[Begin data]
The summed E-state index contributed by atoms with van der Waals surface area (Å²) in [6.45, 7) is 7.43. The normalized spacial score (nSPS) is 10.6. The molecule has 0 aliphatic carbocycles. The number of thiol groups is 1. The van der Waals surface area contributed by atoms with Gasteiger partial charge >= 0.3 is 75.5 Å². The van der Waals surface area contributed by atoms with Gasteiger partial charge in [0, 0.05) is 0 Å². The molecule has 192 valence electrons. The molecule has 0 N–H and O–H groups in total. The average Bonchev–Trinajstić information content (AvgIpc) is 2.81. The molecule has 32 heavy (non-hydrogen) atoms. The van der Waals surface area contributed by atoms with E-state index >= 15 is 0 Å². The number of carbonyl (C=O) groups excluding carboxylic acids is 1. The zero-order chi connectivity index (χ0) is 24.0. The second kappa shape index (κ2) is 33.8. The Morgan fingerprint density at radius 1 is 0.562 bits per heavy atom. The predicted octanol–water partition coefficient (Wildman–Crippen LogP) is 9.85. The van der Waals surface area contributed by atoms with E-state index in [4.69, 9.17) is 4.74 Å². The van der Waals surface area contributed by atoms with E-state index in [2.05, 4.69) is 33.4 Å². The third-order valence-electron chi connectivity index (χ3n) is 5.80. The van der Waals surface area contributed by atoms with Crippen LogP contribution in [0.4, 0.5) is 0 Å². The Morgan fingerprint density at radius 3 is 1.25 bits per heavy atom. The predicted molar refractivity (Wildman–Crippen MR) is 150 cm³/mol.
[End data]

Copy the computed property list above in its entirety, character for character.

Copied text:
The summed E-state index contributed by atoms with van der Waals surface area (Å²) in [6.45, 7) is 7.43. The normalized spacial score (nSPS) is 10.6. The molecule has 0 aliphatic carbocycles. The number of thiol groups is 1. The van der Waals surface area contributed by atoms with Gasteiger partial charge >= 0.3 is 75.5 Å². The van der Waals surface area contributed by atoms with Gasteiger partial charge in [0, 0.05) is 0 Å². The molecule has 192 valence electrons. The molecule has 0 N–H and O–H groups in total. The average Bonchev–Trinajstić information content (AvgIpc) is 2.81. The molecule has 32 heavy (non-hydrogen) atoms. The van der Waals surface area contributed by atoms with E-state index >= 15 is 0 Å². The number of carbonyl (C=O) groups excluding carboxylic acids is 1. The zero-order chi connectivity index (χ0) is 24.0. The second kappa shape index (κ2) is 33.8. The Morgan fingerprint density at radius 1 is 0.562 bits per heavy atom. The predicted octanol–water partition coefficient (Wildman–Crippen LogP) is 9.85. The van der Waals surface area contributed by atoms with E-state index in [4.69, 9.17) is 4.74 Å². The van der Waals surface area contributed by atoms with E-state index in [2.05, 4.69) is 33.4 Å². The third-order valence-electron chi connectivity index (χ3n) is 5.80. The van der Waals surface area contributed by atoms with Crippen LogP contribution in [0.4, 0.5) is 0 Å². The Morgan fingerprint density at radius 3 is 1.25 bits per heavy atom. The predicted molar refractivity (Wildman–Crippen MR) is 150 cm³/mol.